Tags:Walk out in the street and ask anybody — ask the beggars or the tourists, ask the hippies or the bible-thumpers, ask the artists or the accountants — and they will tell you: The world is going to hell.
As a photographer, this means good things for me.
I've been running an art blog called A Dark Topography for several years now. It's a first-person account of what the Art World calls an “emerging” artist. The Art World has names for everything, especially folks like me. The problem is that I've been “emerging” for a good long while, and I'm beginning to suspect that this cocoon is made of Kevlar.
But photography is a lot of fun, and I like talking about film and cameras and capital-A Art with random people on the Internet. But lately — and I'm being serious, here — I've had a bad feeling. We can argue about its cause, or debate its solution. You can subscribe to whichever doomsayer you'd like. But when you walk out in the streets among your fellow men, I suspect you feel it too.
I think the world is going to hell.
Ansel Adams is arguably the most famous art photographer in history. Long before anyone ever heard of a photo blog, he was exposing glass plates in view cameras. In 2011, deep into this new digital age, I teach young photo students the concepts Adams distilled and perfected in the 1930s and '40s. His landscape work in the American West is the standard by which other such work is judged.
But there was another photographer, one of Adams' contemporaries, named Henri Cartier-Bresson. In that same troubled time, he was shooting photos of the streets in Europe. There's an apocryphal quote attributed to Cartier-Bresson: “The world is going to pieces and Ansel Adams is photographing trees and rocks.”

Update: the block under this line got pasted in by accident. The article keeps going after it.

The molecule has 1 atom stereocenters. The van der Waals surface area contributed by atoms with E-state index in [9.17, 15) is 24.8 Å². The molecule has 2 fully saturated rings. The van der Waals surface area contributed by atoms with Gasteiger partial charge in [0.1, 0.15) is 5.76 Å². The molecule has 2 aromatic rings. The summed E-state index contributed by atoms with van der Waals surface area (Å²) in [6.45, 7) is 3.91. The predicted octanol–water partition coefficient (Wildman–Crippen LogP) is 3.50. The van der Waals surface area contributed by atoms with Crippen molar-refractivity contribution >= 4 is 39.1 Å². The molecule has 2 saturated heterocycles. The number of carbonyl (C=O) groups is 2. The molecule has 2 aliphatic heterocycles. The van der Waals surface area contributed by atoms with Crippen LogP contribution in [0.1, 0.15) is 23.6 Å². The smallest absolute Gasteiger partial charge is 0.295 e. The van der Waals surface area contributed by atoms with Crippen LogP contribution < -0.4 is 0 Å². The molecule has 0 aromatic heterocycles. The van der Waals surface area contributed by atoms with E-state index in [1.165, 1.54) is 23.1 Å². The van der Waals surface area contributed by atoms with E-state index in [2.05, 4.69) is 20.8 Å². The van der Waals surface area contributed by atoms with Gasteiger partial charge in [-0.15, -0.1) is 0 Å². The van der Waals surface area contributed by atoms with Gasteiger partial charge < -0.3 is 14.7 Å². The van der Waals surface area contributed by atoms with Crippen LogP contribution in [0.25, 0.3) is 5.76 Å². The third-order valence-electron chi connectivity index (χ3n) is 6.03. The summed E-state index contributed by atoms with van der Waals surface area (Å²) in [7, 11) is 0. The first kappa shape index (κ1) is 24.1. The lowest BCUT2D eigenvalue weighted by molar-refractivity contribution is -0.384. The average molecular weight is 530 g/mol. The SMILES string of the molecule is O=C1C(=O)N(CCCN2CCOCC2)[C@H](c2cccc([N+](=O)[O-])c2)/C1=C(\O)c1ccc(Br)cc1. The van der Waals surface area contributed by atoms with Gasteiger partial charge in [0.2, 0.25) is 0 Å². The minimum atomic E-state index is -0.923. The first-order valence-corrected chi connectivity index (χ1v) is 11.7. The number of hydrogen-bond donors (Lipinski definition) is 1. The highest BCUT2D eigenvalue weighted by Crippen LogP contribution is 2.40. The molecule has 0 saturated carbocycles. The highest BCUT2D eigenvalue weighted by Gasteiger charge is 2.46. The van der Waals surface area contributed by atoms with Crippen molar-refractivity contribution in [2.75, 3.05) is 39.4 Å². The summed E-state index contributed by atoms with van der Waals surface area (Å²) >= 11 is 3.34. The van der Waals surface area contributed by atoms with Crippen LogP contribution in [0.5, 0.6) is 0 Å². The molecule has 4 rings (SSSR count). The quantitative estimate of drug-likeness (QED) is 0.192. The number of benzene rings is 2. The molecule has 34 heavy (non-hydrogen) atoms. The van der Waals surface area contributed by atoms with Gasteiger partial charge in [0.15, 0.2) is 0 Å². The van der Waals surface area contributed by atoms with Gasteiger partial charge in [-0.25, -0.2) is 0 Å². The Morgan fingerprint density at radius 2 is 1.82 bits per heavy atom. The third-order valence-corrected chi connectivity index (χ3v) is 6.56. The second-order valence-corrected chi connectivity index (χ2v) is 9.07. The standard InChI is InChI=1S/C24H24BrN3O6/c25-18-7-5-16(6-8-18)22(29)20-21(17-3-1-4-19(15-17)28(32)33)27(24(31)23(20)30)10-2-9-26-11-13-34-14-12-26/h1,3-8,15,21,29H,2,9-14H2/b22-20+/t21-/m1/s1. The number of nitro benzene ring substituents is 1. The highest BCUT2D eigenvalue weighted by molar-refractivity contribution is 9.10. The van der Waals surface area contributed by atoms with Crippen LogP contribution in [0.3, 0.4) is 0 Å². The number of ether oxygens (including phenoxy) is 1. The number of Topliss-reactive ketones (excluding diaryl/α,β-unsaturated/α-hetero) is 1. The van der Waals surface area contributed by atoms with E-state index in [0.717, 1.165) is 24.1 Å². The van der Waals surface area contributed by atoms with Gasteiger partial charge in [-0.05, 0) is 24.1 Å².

Human beings simultaneously seek and hide from the truth. Everybody lies, but some people lie more than others. Some people claim not to lie at all. We call those people journalists.
Every photo is a fish tale. Look at the math: An average wide-angle lens shows 70 degrees of a 360-degree scene. An average exposure covers less than a hundredth of a second. You get to cast your line into the world's river for only the tiniest moment — aren't you going to try to land the big one? You'll gut it and clean it and mount it on the wall, and if an observer didn't know any better, he'd think there was nothing but giant fish in the river.
We are drowning in journalism. The modern flow of information grants to media what Christ granted to his disciples: so many fish that the boat begins to sink.
So I've had this idea in my head for awhile now, sort of an art project: a news stream in which the headlines come from indistinct moments in Asheville's streets. Instead of “Coalition Forces Invade Iraq” or “Twin Towers Collapse,” the headlines would read “Fog Invades Ally” or “Bum Collapses in the Street.”
After all, most of life takes place between the headlines. For every birth, death and wedding, there are 10,000 drives to work, a million cross glances, a 100 billion wishful thoughts. As naked Molly says, “In Asheville, there's no such thing as just a cup of coffee."
Newspapers sometimes take the name “Argus.” In Greek mythology, Argus was an ancient giant with a hundred eyes, employed by the gods as a watchman.
I have no illusions that my art project will keep the world from going to hell. But at the same time, I have little motivation to keep shooting trees and rocks. And if I feel the world is lacking a certain brand of journalism ... well, it's a free country. I can cast my own line.
Whether or not I'll catch anything remains to be seen. But there are plenty of fish. Some are minnows, some are Leviathans. And it can be really hard to tell the difference.
So stay tuned. I'll see you in the street.